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28, 2005 issue of THE NEW YORKER. Here we have two of the greatest geniuses of the 20th Century, one a logician, the other a physicist. They were both members of the Princeton Advanced Institute, and they walked together to and from the Institute every day, talking in German, their native tongue, about ideas that would interest few people, even if they could understand them. This was probably Einstein's greatest comfort in his old age. His own Unified Field Theory was going nowhere. He was shunned and ignored by younger physicists for his resistance to "quantum weirdness." But now it appears that Einstein was right all along. And so was Kurt Goedel. One of the things that Goedel proved was that time does not exist, at least not in the physical world. It is an imaginary dimension, both in the ordinary sense, and in the mathematical sense. In math, imaginary numbers have the square root of minus one as a factor, which segregates them from real number. Only real numbers correspond to real dimensions, which allow movement. See the book by Palle Yourgrau, A WORLD WITHOUT TIME; THE FORGOTTEN LEGACY OF GOEDEL AND EINSTEIN, published by Perseus in 2004 or 2005. Time-Travel: My ideas about apports and precognition suggests the possibility of time-travel. Why not apport an object, even a person, to a different time as well as a different place? This leads to the paradoxes of an endless series of "Terminator" movies. I have never heard of a single instance of a physical object arriving from the future or the past. As Stephen Hawking says, if time-travel were possible, tourists from the future would be everywhere. Allowing time travel is a fatal flaw for any theory. General Relativity does have time travel solutions, as shown by Kurt Gödel, and that is why Goedel concluded that time does not exist. This chapter is devoted to the proposition that time is not a real dimension; though as an imaginary dimension it is very useful both in physics, and in everyday life. Relativity is compatible with the concept of a universal, simultaneous "now," if we allow apports between observers. Relativistic effects may slow down or speed up clocks but people never vanish into the past or future as a result. They always remain here in the “now.” Relativity only shows that we cannot always determine what time it is from any one clock. What about those rare reports of people suddenly being in the past for a few moments? This is an apparitional experience. They have witnessed an apparition of the past, which might turn out to be the real nature of the so-called Akashic Records. What about the future seen by Seers or Prophets? This too is an apparitional experience. Prophets are witnessing an apparitional reality. The apparitional future is the probable future, the expected future, given what has already happened. The student driver's intent to drive fast around the curve had consequences. Thus, it already existed in the astral plane where a Seer could see it. It is the probable, not inevitable future, since the driver could have realized he was going too fast and slowed down. Some of what a Seer sees may have a symbolic rather than a literal meaning, and the meaning may be personal rather than objective. Such visions may be warnings, or visions of possibilities, not inevitabilities. The future is never fixed, and is always subject to change, until it actually occurs in physical reality. A Seer like Nostradamus looking into the "future" is not looking at the physical future, because that does not exist. He is looking at one possible future in the astral planes. There are many other
possible futures in the astral planes, such as the one found in the book SPIRITWALKER, by Henry Wesselman. Henry is apparently a Seer...or a novelist. In either case, he has given us a very convincing and detailed world 5000 years into the future, aftermath of a great catastrophe, in which the climate of the Earth switched to global tropical, melting all the ice, flooding all the coastal cities and low-lying states and countries, and releasing the creatures from the zoos. There seem to be only two small bands of humans that survived. One is a combination of Inuit and Norse fisherman, and the other consists in Hawaiian natives who had not forgotten how to live off the land. Everyone else has perished. The ancient cities still exist under water. The surviving humans have returned to a hunter-gatherer way of life. Civilization has vanished. This is a convincing piece of science fiction, but the reality is that human life takes place in the midst of a seemingly endless series of Ice Ages, each one separated by ten to twenty thousand years of warm interglacial climate. If this interglacial lasts the same length as the last one, then it should be about over. Indeed, in the March 2005 SCIENTIFIC AMERICAN, there is an article by a climatologist named William F. Ruddiman, which says the next ice age should have started 5000 years ago. Only mankind's activities in raising the level of greenhouse gases has staved off the ice age. These activities began with agriculture, because agriculture caused forests to be cut down, raising the level of CO2. Domestication of livestock raises the level of methane, since cows fart. Rice paddies raised methane still more. All this began 8000 years ago, long before we began using fossil fuels. And a good thing too. Ruddiman does not say whether we can stave off an ice age indefinitely, however, his curves say that once we run through our stocks of fossil fuel, we will plunge into the next ice age. The glacial part of an ice age ends abruptly, but starts slowly, with oscillations of the climate that steadily grow in amplitude. According to the geologists, Imbrie and Imbrie, we would now be entering a warmer phase of climate even without the industrial revolution. The smallest and shortest of the Milancovitch cycles produces a regular sine wave with a period of about 2500 years. There was a warm peak at 6500, another about 4000, and the last about 1500 years ago. The cold valleys have been at 5200, 2900, and 300 years ago. We are now entering the next warm part, and it will last for centuries, no matter what we do. According to the curves in ICE AGES, by Imbrie and Imbrie. Humans and greenhouse gases are just the icing on the cake. After all, carbon dioxide is a rare trace gas, only 345 parts per million of the atmosphere. We shouldn’t think of it as a reservoir that just fills up with greenhouse gases. Plant tissue builds itself mainly from carbon dioxide, despite its rarity. What counts is the speed of the cycling of this rare gas through the biosphere. During glacial periods, there is a correlation between temperature and greenhouse gases, but which is the cause and which the effect? Geologists believe plate tectonics and the Milancovitch cycles of the suns orbit cause ice ages. The slow oscillation of eccentricity between circular and elliptical paces the ice ages, since it has a period of 100,000 years. There is also the precession of the equinoxes, and the nutation (or nodding) of the angle made by the spin vector. Mankind can do nothing about plate tectonics or the Milancovitch cycles, so we had better prepare for the next ice age, and indeed, a whole series of them stretching for 50 million years into the future. The problems associated with man-made global warming are nothing compared to living in a fully glacial climate. That is why our population explosion is the number one challenge for humanity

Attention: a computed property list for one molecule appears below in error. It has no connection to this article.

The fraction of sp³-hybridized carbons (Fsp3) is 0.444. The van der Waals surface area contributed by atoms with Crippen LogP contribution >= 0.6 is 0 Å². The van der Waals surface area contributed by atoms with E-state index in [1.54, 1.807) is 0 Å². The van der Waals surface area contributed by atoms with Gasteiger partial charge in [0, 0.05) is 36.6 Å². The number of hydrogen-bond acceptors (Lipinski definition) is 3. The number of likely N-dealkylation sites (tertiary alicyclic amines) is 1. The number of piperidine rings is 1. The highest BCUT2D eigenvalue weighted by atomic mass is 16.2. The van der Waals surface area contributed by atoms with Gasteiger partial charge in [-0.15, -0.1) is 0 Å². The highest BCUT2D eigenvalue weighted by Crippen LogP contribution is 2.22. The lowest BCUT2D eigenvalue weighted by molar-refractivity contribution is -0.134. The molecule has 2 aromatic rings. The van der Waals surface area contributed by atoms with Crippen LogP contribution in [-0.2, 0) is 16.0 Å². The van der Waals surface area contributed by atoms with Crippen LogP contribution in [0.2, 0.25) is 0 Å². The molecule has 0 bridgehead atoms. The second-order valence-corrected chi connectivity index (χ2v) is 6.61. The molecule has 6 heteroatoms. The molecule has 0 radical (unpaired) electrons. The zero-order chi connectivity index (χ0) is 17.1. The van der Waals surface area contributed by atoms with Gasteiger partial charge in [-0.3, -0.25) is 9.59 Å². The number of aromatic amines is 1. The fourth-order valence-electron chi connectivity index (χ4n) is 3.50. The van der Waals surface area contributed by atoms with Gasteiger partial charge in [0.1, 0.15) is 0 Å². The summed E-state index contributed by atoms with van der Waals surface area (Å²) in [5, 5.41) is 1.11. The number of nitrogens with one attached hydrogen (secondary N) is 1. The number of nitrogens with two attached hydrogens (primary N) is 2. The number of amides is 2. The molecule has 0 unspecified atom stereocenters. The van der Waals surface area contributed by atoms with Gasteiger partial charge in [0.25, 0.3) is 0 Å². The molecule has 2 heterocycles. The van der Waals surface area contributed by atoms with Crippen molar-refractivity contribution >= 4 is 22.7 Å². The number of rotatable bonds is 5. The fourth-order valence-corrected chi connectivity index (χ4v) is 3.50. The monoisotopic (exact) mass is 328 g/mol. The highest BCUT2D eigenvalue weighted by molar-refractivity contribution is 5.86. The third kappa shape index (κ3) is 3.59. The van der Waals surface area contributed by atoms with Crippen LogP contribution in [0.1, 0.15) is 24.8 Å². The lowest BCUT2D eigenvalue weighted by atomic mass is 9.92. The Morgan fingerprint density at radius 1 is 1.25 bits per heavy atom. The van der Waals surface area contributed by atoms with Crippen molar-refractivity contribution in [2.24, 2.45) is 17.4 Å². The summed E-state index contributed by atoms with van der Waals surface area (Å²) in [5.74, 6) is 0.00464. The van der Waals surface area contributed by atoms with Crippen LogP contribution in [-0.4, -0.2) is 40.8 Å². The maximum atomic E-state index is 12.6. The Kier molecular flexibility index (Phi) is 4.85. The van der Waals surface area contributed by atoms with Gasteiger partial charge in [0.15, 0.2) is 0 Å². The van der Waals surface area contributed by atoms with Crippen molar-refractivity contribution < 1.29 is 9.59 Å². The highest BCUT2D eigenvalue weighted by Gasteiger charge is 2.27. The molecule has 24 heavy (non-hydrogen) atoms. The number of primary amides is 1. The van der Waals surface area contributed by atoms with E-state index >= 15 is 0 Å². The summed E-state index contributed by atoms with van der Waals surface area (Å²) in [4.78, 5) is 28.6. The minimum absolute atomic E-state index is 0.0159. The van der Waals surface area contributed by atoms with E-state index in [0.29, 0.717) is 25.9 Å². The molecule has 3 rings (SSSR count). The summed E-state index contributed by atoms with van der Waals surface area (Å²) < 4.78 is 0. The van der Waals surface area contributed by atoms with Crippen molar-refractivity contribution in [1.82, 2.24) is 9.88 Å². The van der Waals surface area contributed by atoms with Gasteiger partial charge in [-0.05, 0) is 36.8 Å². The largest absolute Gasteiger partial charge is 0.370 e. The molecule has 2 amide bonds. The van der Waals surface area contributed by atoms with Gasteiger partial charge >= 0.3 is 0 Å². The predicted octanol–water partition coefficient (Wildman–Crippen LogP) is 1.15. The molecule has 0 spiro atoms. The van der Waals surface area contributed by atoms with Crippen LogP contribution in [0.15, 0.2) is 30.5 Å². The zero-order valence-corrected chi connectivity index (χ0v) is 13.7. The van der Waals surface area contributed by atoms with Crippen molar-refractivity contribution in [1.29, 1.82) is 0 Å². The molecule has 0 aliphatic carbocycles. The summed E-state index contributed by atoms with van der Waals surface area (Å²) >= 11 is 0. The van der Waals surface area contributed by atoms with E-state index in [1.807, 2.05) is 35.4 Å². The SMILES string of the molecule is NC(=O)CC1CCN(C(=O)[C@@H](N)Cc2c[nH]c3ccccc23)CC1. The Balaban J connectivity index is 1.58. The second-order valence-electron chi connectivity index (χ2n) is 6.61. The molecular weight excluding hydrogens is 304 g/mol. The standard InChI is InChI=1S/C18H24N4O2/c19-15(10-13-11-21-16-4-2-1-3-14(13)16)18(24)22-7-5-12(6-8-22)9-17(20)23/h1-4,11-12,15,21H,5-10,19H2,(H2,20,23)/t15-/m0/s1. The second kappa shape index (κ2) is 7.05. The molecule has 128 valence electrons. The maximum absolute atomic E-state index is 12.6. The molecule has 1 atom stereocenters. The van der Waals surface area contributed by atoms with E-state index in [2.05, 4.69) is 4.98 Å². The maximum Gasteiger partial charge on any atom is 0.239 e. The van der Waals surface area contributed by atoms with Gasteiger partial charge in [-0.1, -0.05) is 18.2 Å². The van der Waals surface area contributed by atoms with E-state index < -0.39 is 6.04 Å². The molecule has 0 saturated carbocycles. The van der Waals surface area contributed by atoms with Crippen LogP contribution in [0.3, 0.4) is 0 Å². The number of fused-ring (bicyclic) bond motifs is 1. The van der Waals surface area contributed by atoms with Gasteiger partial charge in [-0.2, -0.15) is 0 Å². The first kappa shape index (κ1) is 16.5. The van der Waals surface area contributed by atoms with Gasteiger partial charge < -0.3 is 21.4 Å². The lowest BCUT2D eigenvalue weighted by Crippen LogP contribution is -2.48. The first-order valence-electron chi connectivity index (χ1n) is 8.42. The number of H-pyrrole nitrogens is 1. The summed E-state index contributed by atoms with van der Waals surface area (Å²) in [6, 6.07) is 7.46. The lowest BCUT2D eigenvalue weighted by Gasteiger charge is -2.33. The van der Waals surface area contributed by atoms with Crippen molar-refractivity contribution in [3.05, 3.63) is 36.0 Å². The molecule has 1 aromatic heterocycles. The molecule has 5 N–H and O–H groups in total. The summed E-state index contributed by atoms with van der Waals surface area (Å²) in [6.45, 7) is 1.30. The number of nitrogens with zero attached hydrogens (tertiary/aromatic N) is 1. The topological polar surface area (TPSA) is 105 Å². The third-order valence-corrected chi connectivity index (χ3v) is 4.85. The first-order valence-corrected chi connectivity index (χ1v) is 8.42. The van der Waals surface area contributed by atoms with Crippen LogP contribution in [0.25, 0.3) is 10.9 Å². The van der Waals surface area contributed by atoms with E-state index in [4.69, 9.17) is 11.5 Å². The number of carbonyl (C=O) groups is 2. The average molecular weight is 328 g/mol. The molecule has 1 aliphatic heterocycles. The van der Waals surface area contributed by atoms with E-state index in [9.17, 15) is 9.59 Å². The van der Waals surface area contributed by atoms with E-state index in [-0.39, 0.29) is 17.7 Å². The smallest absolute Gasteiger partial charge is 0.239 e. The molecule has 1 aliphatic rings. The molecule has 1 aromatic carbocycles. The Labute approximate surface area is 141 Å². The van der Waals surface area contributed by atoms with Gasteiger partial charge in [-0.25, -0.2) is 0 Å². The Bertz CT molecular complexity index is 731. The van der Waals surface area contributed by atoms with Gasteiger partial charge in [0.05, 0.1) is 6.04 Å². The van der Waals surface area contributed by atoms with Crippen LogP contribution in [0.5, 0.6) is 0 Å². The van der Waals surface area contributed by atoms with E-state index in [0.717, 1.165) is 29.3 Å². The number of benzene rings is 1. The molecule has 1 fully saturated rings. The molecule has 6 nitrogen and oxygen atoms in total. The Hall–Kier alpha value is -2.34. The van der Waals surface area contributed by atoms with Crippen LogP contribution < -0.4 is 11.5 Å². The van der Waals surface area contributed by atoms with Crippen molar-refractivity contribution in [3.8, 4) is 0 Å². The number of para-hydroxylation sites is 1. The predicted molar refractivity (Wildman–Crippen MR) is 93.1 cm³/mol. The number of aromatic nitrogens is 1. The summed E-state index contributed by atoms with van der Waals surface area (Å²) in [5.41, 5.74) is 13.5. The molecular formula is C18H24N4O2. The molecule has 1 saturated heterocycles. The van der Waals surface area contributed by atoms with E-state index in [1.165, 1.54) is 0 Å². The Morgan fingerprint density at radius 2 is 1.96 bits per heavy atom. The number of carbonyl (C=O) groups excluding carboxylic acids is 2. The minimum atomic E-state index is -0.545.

today. Even a warm interglacial may not be able to support 6 billion humans indefinitely, and it is doubtful that a glacial period could support more than a few million. The next ice age may have already started, with mild climate oscillations that will gradually get worse. Why is time travel NOT possible? It is because the physical past and future do not exist. There is only one physical universe; the time is always “now” and it is in constant motion and change. Time is a human invention that arises from our memory of the past and our expectations of the future. Time is not a dimension because nothing moves along it. We find certain cyclical changes that help us refer to past or future events. We can count the number of cycles of the moon since X happened or predict how many cycles of the moon before Y will happen. Thus, mankind invents time.